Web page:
If you already got the job, what’s the point of talking trash about another guy or another woman, just because you don’t like them for whatever reason or you hate their crappy photos? If you didn’t get the job, and this is usually where most of the bad mouthing comes from, you won’t do yourself any favors .In fact, you will probably only be labeling yourself as a frustrated, out of work photographer.
7. Bad mouth other people in the industry
Make-up artists, designers, hairstylists, assistants all contribute to a successful shoot. Not all of the people you will work with will be fun and worthy of catching a few drinks with. That doesn’t mean you need to put them in a bad light. Like other talented creatives, some of them can be quite arrogant. And that’s probably what they’re saying about you too.
8. Act like a dictator
If you are an extreme case, than the scene of a photo-shoot is your small country and you are its ruler. That’s fine; just make sure it never leaves your head. Acting all bossy a
nd demanding around models, clients and whoever might be involved in the shoot might get you the attention of some pretty girls who like bad boys, but it will just scare and annoy everyone else.
9. Shut up all the time
This is the opposite end of being a dictator. Silence is indeed golden, just not when people expect you to deliver, or to give directions. Even with an experienced model, you have to give some directions, let alone with a bride and groom. The intelligent, quiet type is awesome, but make sure you are like that on your own time.
10. Ignore deadlines
After a photo shoot, there is usually a deadline for delivering the final, retouched photos. Of course, to some photographers, deadlines are just another thing to say “yes” to in order to get the job. It might take you a bit more than initially anticipated to deliver the final result, but the least you can do is pick up the phone and give a polite heads up.
11. Publish photos without permission or model releases
You might have done a fantastic job on your last project and you want the world to see it, right? That’s totally fine, except your last project might have involved nudity or some crazy ideas that might make your models uncomfortable if the photos were to be shared on , let’s say Facebook. That will surely make them love you and be eager to work with you again.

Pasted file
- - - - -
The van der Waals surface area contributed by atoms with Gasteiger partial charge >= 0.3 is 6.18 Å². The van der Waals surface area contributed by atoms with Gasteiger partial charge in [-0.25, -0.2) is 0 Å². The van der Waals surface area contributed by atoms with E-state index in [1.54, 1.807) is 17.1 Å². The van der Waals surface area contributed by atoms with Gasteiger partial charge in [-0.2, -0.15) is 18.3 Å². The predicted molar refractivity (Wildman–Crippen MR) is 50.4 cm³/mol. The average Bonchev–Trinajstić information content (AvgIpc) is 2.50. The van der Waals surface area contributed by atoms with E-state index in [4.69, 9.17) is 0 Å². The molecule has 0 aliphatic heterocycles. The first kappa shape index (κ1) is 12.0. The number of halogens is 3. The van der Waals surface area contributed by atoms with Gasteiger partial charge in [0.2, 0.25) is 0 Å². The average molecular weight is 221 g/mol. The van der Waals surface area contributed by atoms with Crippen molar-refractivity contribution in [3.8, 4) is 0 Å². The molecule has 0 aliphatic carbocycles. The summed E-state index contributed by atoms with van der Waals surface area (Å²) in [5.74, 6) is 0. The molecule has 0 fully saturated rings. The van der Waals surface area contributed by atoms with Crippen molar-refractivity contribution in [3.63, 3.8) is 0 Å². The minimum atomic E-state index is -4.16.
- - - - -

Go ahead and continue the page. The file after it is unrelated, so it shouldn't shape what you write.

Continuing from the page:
12. Don’t listen to anyone! Ever!
If you really want to be a pain in the butt for the people you work with, all you have to do is not listen to anyone else but yourself. Hold on to your ideas only and don’t let some background noise, like the art director giving you his ideas, bother you from what you were going to do anyway.
13. Show up wearing the clothes you slept in
Had a long night in the city before the shoot? No problem. As long as the clothes you wore yesterday and slept in aren’t stained with anything suspicious it’s ok to go to work. I’m sure you’ll come off as the talented artist who parties like a rock star, and not as an irresponsible, nonprofessional, camera holding, hung-over person.
14. Accidently lose the photos
Format the card my mistake or forget to back up. Fail proof way of attracting “sympathy” from clients.
15. Leave hateful comments on other photographers’ photos
You have to make sure everyone sees how much you dislike the work of your peers. It’s also a sure way of attracting attention to your flawless portfolio.
16. Be a paparazzo
17. Spam Facebook
Share your albums, every day, multiple times. It will surely draw attention. It might just the kind you’re hoping for.
18. Complain all the time
There is a lotto complain about at a photo-shoot or at an event. From the food, to the weather, the people, you name it. Complaining all the time will surely make you “loveable” like never before.
19. Ignore the client’s needs
So you got a project, you discussed the details with the client, but somewhere along the way you thought of a way to make things more interesting. No problem! Just go ahead with your idea. It’s surely better. They’ll probably love it and not waste a minute being angry with you.